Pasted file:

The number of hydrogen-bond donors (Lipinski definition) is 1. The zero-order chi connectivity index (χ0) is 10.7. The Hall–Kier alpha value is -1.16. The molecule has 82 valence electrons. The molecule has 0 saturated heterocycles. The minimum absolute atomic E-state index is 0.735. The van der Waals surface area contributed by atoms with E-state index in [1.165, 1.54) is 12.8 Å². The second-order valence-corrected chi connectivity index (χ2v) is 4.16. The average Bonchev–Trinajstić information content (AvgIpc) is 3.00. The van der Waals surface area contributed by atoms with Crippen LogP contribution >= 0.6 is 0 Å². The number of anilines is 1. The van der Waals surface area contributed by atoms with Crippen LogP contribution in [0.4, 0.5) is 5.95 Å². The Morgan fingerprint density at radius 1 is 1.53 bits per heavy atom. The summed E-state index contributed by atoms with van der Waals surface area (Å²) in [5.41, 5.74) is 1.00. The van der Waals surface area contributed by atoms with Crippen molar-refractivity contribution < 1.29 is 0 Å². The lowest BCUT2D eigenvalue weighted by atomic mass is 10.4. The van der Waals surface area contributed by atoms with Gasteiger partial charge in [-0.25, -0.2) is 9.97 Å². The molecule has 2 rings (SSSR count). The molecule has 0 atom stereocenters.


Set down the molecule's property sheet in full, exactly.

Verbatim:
The number of hydrogen-bond donors (Lipinski definition) is 1. The zero-order chi connectivity index (χ0) is 10.7. The Hall–Kier alpha value is -1.16. The molecule has 82 valence electrons. The molecule has 0 saturated heterocycles. The minimum absolute atomic E-state index is 0.735. The van der Waals surface area contributed by atoms with E-state index in [1.165, 1.54) is 12.8 Å². The second-order valence-corrected chi connectivity index (χ2v) is 4.16. The average Bonchev–Trinajstić information content (AvgIpc) is 3.00. The van der Waals surface area contributed by atoms with Crippen LogP contribution >= 0.6 is 0 Å². The number of anilines is 1. The van der Waals surface area contributed by atoms with Crippen LogP contribution in [0.4, 0.5) is 5.95 Å². The Morgan fingerprint density at radius 1 is 1.53 bits per heavy atom. The summed E-state index contributed by atoms with van der Waals surface area (Å²) in [5.41, 5.74) is 1.00. The van der Waals surface area contributed by atoms with Crippen molar-refractivity contribution < 1.29 is 0 Å². The lowest BCUT2D eigenvalue weighted by atomic mass is 10.4. The van der Waals surface area contributed by atoms with Gasteiger partial charge in [-0.25, -0.2) is 9.97 Å². The molecule has 2 rings (SSSR count). The molecule has 0 atom stereocenters.